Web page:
Postconflict societies such as El Salvador, surpassing 25 years of relative peace since signing the 1992 Chapultepec Peace Accords, have employed many mechanisms to rebuild and establish lasting peace. This study explores the impacts of four types of deliberative democracy mechanisms employed in this postconflict context to build grassroots participation in public policy-making: cabildos abiertos (open town hall meetings), asociaciones de desarrollo comunitario (community development associations), presupuestos participativos (participatory budgeting), and planes estratégicos participativos (participatory strategic plans). Findings suggest that individual participation in these forms of deliberative democracy implemented in postconflict El Salvador is associated with increased trust in local government. However, participation is also associated with higher levels of direct experience with personal violence and decreased satisfaction with one’s community. Findings suggest that implementing participatory deliberative democracy mechanisms in postconflict contexts is not alone enough to address the critiques of top-down liberal peacebuilding. Participatory forums for policy-making in postwar contexts should be designed and employed with conflict dynamics in mind to foster possible positive effects of deliberative democracy while mitigating potential negative effects on peacebuilding.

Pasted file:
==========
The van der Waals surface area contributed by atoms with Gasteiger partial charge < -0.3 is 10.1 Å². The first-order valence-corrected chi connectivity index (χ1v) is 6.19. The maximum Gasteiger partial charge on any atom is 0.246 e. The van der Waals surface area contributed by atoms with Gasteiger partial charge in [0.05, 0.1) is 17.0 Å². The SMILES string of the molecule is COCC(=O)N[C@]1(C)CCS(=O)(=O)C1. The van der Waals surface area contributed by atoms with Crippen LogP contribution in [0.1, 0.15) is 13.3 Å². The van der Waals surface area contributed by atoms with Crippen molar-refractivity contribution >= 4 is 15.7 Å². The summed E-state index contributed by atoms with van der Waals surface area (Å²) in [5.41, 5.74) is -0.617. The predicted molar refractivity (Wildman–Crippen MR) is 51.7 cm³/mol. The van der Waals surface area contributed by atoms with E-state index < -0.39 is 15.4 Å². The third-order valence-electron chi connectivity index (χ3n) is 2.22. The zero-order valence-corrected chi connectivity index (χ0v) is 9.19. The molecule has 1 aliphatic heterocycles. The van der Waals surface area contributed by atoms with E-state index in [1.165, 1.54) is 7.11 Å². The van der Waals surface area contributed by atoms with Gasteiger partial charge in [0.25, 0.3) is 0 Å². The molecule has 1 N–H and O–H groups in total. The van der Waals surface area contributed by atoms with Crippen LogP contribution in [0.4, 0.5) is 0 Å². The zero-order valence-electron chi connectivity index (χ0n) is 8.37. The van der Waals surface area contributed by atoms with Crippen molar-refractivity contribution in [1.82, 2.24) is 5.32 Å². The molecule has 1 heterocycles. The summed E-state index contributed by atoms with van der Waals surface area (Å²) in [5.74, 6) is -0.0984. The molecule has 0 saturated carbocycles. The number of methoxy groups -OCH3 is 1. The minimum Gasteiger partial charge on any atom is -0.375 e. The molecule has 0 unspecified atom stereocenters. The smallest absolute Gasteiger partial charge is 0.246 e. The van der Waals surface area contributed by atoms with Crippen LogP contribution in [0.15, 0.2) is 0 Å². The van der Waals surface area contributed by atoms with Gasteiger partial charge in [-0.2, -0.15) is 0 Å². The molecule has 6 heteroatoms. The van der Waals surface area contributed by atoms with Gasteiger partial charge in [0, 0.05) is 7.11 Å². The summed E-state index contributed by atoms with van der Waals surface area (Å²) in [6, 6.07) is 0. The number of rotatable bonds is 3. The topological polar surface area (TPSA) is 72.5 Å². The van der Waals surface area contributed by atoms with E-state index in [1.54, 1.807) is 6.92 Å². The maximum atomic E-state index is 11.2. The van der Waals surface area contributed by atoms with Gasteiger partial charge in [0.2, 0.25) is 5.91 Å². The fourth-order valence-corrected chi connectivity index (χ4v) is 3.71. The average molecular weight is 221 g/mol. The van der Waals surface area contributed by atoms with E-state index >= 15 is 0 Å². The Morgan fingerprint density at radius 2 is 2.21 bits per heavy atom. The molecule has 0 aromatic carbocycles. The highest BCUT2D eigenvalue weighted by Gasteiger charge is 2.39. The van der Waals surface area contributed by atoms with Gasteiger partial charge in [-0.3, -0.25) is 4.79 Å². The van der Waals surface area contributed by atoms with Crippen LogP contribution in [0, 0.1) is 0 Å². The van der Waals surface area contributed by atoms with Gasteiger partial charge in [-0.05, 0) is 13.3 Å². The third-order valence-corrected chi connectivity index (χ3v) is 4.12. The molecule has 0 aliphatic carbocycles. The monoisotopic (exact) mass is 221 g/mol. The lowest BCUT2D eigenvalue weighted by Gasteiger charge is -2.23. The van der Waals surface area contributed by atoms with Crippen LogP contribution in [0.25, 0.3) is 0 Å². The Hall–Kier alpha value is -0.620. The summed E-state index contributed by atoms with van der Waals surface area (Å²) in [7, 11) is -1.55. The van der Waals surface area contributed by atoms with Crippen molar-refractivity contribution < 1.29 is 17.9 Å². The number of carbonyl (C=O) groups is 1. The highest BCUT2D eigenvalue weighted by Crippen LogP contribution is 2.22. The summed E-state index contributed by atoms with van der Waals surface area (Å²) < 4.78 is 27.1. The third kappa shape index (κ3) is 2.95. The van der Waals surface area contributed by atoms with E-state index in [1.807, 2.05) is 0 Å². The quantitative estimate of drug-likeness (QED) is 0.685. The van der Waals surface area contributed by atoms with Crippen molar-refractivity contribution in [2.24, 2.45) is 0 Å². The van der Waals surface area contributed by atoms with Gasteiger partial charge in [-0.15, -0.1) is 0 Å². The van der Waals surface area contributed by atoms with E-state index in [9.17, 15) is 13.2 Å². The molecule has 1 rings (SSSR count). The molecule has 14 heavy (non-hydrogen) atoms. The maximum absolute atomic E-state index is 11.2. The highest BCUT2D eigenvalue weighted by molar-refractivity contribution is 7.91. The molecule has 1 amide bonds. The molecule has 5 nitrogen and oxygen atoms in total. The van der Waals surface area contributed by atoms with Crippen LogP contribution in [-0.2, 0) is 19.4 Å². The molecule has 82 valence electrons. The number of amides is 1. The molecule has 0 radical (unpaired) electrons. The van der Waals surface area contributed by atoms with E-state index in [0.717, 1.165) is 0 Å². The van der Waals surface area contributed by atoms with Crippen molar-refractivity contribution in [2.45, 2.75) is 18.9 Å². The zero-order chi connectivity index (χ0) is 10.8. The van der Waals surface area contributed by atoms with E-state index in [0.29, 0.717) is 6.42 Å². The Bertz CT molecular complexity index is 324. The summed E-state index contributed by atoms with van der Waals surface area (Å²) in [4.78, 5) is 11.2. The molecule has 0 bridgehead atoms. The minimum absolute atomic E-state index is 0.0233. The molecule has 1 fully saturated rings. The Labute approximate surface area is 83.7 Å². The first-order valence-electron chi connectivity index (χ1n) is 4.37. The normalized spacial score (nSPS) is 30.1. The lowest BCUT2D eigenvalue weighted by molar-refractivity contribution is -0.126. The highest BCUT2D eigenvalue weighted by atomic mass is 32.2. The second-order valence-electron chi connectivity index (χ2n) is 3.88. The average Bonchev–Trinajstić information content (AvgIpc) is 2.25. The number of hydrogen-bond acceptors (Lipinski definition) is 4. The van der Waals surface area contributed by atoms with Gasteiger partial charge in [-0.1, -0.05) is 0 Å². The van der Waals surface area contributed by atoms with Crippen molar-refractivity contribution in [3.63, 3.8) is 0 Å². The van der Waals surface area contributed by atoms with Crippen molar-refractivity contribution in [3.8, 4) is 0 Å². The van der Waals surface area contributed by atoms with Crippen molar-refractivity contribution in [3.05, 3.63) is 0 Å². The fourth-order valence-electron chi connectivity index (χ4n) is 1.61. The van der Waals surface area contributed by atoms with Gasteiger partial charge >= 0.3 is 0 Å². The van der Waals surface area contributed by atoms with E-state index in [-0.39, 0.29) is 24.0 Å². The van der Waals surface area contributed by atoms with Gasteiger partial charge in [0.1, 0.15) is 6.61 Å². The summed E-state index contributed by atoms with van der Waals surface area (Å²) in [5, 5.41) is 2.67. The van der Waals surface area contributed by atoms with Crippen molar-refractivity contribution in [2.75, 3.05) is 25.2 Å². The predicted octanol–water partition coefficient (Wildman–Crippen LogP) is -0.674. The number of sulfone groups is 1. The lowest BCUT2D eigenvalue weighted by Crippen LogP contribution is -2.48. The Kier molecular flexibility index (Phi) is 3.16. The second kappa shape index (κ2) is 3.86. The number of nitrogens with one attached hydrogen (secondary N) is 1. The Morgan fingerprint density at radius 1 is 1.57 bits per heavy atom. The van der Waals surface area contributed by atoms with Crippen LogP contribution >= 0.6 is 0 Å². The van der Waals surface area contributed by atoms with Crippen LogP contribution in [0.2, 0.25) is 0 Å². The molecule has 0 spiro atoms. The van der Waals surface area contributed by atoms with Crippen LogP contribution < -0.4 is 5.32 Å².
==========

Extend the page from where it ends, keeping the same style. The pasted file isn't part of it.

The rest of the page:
El Salvador, postconflict peacebuilding, citizen participation, deliberative democracy
How to Cite
Mundt M., (2019) “Participatory Deliberative Democracy for Peace in El Salvador”, Journal of Public Deliberation 15(3). doi: https://doi.org/10.16997/jdd.346